26 week blog challenge

So you want to write a zombie novel? Awesome.

Welcome! I’m partaking in the 26 week blog challenge that was prompted by a post from my friend, and fellow author, Tonia Brown. Over the next half year I will do my best to post one new blog entry per week based on ABC’s. So without further ado – A is for Awesome.

write a book catI get asked at least once a week how much longer the current zombie craze is going to last. I’m also told, with great certainty, that the love of zombies will die out, like the pet rock, or fad diets. Maybe the genre is doomed, but I know one thing is for certain. If we authors keep innovating and finding new stories or new ways to tell stories, the zombie genre isn’t going anywhere and neither are its fans.

One of the most popular book subjects around is post-apocalyptic. Tales of the world ending and what society will devolve into, have fueled our fantasies for years. I read Stephen King’s The Stand when I was a teenager and the book always resonated with me as did Robert McCammon’s seminal Swan Song. These were amazing reads filled with strong characters and astonishing world building. Ever since those days I have wanted to write in the genre.

Along with the post apocalyptic genre has come a surge is self published authors contributions. Post Apocalyptic is not limited to zombies, there are other popular subjects like: EMP, asteroid strikes, tsunami’s, and of course, the mass of “prepper” stories in  which men or women who have prepped for the end of the world, suddenly have to survive and rally other’s around them – or fight them all to the death.

Stories of Hugh Howey or Amanda Hocking selling a million books have spawned hundreds if not thousands of authors that all want to try their hand at the craft. Publishing has become easy thanks to Kindle and Amazon’s KDP delivery platform. It’s now just a matter of loading a manuscript onto audible’s author platform, hooking up with a producer, and having your book in audio format in as little as a few months. I’ll also cover other platforms like Barnes and Noble’s Nook Press and Smashwords in later blog posts.z-risen01-02_paperbacks

When my first novel, Among the Living, was published in 2009, I was surprised that anyone would take a chance on a new author let alone embrace one. Since then I have had 9 book releases and all have had a variety of success but none have been more popular than my Z-Risen series which sold over 20,000 books in 2014. To put that into perspective, most books do not sell more than 500 copies over their lifetime and some only sell a few dozen.

This series of blog posts will cover what I’ve learned over the last six years about the craft of writing zombie books, how to sell them, how to promote your work, and how to successfully build your brand. I’ll cover agents, publishers, and the tantalizing prospect of how to become a hybrid author.

A hybrid author is one who works for a book publisher as well as self publishes their own work. This has become very popular in today’s world of shrinking advances and low royalty rates. Hybrid authoring has become very popular because an author can use the two forms of publishing to push their work, but mainly, it provides a steady stream of income. However, this method also comes with some risk as there is an investment that must be made in self publishing. A professional editing job and in hiring an artist to create a cover that is eye catching, can run over $1,000 together. So the question becomes, how can the author guarantee that they will make this investment back, not to mention succeed and make a profit.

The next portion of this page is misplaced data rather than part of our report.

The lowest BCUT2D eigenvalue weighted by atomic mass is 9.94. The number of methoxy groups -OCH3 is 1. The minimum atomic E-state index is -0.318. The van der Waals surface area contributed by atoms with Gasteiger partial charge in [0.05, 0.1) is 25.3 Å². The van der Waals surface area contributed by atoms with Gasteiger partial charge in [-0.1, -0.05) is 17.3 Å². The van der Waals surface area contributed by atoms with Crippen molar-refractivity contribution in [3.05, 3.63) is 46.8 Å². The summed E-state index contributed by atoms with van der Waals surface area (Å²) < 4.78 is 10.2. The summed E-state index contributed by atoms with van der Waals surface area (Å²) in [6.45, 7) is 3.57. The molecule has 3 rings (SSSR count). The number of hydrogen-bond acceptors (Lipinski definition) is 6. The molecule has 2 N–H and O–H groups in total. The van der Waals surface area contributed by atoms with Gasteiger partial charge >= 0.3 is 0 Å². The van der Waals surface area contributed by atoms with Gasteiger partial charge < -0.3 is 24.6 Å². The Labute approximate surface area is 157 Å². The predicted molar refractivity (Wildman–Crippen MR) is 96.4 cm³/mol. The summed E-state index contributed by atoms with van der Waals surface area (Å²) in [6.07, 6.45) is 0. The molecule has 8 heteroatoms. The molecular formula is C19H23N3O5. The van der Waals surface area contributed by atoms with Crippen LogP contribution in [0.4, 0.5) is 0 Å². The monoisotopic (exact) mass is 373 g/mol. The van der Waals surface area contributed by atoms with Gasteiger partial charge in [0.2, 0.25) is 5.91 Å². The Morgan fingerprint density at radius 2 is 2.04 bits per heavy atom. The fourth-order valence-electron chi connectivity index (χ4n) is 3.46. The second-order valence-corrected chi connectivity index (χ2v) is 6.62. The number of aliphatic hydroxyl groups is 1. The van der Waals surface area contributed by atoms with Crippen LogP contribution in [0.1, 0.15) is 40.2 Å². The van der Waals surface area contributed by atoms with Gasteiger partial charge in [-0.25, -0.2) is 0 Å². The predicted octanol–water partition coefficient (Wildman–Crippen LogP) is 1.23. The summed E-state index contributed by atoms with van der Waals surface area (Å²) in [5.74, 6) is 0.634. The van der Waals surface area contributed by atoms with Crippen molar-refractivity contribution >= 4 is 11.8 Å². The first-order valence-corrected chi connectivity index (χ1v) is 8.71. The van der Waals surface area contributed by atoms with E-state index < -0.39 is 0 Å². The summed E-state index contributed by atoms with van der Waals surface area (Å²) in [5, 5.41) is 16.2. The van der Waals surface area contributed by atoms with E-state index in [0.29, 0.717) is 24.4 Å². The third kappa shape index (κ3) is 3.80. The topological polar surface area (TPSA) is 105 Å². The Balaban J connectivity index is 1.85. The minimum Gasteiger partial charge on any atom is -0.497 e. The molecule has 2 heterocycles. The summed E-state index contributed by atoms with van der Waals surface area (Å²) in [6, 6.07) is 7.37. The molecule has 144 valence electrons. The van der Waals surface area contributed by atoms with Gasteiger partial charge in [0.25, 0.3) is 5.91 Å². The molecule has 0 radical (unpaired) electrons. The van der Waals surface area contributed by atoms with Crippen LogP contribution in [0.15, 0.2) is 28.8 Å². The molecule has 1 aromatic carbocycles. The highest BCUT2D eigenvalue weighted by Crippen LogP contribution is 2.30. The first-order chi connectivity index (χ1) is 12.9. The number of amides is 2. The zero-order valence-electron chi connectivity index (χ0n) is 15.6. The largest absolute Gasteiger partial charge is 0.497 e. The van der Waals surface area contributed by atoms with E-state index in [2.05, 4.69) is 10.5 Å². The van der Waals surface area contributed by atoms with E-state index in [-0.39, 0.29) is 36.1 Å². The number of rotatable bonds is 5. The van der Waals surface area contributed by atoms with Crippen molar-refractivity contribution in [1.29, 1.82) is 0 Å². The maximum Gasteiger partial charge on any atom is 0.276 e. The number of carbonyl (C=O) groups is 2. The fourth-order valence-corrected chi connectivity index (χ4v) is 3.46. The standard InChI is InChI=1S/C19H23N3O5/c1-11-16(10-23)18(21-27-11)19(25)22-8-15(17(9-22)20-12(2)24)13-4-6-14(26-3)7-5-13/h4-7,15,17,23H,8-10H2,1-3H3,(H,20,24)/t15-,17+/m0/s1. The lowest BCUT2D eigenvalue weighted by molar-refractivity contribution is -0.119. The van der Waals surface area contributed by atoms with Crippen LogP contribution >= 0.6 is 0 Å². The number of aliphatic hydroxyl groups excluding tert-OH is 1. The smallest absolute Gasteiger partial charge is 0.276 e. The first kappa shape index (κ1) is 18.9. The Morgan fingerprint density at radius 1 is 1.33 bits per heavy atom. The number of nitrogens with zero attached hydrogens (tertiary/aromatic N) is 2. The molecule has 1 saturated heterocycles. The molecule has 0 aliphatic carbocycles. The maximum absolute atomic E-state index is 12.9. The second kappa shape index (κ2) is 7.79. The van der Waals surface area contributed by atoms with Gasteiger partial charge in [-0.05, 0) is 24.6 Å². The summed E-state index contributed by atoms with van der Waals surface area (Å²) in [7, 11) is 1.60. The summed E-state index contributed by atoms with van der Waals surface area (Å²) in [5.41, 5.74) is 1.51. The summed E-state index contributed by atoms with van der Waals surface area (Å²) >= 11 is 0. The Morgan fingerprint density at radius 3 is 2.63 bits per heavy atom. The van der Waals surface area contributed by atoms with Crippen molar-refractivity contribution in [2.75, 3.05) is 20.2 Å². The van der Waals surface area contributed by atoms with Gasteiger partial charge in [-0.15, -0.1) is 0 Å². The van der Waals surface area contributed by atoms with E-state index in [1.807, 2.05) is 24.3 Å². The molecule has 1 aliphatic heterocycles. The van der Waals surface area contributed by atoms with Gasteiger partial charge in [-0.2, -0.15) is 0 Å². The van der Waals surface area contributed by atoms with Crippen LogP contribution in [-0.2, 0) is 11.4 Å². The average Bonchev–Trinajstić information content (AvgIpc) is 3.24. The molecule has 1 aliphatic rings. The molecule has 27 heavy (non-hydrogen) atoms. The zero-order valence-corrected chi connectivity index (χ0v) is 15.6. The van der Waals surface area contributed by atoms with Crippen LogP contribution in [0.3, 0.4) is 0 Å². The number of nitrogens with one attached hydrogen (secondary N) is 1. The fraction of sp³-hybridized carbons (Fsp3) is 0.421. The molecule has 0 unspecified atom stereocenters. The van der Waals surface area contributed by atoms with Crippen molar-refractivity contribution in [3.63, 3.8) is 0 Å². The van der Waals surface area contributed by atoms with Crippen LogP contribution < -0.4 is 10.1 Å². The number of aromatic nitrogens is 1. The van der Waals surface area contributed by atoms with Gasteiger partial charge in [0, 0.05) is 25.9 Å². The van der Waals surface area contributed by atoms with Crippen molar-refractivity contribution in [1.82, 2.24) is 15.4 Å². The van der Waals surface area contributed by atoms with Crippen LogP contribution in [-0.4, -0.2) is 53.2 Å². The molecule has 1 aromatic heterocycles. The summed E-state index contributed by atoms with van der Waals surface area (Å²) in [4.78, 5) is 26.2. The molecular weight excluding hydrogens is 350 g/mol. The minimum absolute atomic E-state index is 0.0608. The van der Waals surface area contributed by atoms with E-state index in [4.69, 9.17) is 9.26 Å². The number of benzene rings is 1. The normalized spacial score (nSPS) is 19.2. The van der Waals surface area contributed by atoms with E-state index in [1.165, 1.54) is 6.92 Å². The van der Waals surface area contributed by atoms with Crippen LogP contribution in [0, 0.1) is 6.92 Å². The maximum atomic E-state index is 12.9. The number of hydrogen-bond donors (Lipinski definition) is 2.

I won’t cover, so much, the art of writing itself. This is something that every new author must learn for themselves, be it through a critique group (which I am not a big fan of), or of a professional writing school. I attended Gotham Writer’s Workshop for almost a year before I attempted to sell my first long piece and can’t recommend this form of writing education enough.

I’ve been writing for about half a decade and have made just about every mistake out there. Along the way I think I’ve learned a great deal about writing and how to sell books.

I’ll cover:

  • How to find and work with a good editor
  • How to format (or hire someone to format) your book
  • How to find a good cover artist and work with them
  • How to build a fan base as well as a strong brand
  • What to do with your book when it’s complete
  • What to do at your first or tenth convention
  • How does humor work in horror
  • And many other tips…

There will be a lot of material covered in this series of blog posts but I can distill it all into a TL;DR focused on self-publishing.

  1. Write a good book.
  2. Hire a competent editor and then listen to them. Seriously. Get an editor!
  3. Reach out to other authors and ask a lot of questions.
  4. Pay top dollar for a good cover.
  5. Get started on your next book.

Next week I’ll jump into branding. For now I’ll leave you with this preview…

If you are working on your first book or your fifth book, this is something that you need to be doing now. Don’t wait around for your first book release. It’s important to start building your name and brand right away. The thing about writing is this. If you write a book, the only people who care are you, your mom, and maybe a few other close friends or family members. That’s why it’s important that you tell everyone you meet about your book. If you are at a convention, assume that no one has ever heard of you or seen your books. See you all next week! -Tim

vagrant

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